Allen and Diane Keaton are brilliant, deadpanning a very Noo Yoik type convoluted love-affair into a cod-Tolstoyesque (or sometimes even cod-Dostoyevskyan) setting. There are some fabulous exchanges between Keaton's philosophical Sonja and Allen's wise-cracking Boris. And the supporting cast do fine as well, Keaton's first (herring merchant) husband, her unctuous piano-teacher - the first of her many lovers - and James Tolkan as Napoleon, are all noteworthy. Numerous other actors give brief but entertaining performances, such as the guy who portrays one of Napoleon's forgotten staff, Sidney Applebaum.
The first and only major military campaign depicted on film here is, as in War and Peace, the 1805 campaign, which culminatesd in Austerlitz. In this film, Allen doesn't - as mainstream American directors would undoubtedly do - signpost such references (and the film is littered with cultural cross defences), they're there for the knowing to spot and enjoy.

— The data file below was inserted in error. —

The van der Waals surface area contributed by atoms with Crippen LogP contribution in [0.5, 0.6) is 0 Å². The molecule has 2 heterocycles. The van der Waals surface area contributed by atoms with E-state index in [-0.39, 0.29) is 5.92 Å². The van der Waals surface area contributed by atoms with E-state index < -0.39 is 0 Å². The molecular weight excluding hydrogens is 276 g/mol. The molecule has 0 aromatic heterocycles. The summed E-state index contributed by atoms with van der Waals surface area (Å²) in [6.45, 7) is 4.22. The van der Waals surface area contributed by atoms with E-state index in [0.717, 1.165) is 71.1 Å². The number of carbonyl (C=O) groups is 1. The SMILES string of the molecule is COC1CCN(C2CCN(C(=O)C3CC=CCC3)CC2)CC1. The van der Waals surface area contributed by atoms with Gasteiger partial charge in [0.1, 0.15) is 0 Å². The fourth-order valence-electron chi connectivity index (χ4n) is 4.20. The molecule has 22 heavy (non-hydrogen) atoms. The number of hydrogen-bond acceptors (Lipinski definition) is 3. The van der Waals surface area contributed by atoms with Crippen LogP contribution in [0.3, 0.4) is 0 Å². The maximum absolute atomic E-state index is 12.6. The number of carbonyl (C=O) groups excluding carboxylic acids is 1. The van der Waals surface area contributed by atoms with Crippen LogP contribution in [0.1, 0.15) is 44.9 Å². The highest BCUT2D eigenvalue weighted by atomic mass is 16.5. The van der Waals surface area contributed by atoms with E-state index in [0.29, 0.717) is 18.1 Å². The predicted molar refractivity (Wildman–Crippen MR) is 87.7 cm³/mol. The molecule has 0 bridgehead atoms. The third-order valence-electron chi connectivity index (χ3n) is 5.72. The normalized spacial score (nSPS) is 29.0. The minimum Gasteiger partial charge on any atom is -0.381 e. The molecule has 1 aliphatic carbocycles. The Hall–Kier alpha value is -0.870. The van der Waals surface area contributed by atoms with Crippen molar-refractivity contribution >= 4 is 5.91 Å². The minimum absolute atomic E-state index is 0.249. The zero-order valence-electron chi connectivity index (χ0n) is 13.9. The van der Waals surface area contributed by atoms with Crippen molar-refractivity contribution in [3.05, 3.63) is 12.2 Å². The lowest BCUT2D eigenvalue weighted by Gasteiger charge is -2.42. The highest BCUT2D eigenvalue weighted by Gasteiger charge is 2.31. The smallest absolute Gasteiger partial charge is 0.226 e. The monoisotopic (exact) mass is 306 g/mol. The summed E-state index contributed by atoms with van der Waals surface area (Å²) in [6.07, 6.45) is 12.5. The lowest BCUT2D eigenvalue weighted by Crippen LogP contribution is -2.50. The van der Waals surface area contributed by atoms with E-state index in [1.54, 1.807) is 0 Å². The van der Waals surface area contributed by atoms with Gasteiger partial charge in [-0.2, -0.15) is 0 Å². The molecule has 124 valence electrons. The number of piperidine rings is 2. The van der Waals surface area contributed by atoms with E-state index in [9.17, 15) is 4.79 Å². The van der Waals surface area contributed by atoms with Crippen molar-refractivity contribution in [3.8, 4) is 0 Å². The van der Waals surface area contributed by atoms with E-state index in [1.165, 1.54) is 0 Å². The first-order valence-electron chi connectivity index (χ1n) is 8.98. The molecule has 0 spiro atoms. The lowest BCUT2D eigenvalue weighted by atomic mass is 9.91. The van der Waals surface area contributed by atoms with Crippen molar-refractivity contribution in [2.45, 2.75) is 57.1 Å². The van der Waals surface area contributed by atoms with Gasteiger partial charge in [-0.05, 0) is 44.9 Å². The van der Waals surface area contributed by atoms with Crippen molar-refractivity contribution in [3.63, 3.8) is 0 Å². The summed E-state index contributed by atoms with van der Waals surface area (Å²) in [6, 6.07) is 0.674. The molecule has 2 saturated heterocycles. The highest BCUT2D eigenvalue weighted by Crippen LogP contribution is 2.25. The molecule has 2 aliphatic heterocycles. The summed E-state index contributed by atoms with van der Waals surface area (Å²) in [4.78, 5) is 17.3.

The second military phase is of course the 1812 invasion, but again history, military and civil, just serves as a vehicle for Allen's comedic take an everything from sex and art, to angst and philosophy. This is the segment in which Boris is not a soldier, but a would-be assassin. So it's not so much battles, as intrigue, Boris and Sonja inveigling their way into the Imperial HQ.
In a film like Bondarchuk's Waterloo, one might lament any license with history. Here, however, we are clearly dealing with a film in which historical accuracy was not paramount. Nevertheless, the uniforms and settings are, for the most part, pretty good - and certainly sumptuous and quite spectaular - but mostly it's just great fun to see a favourite era used for comedic mileage.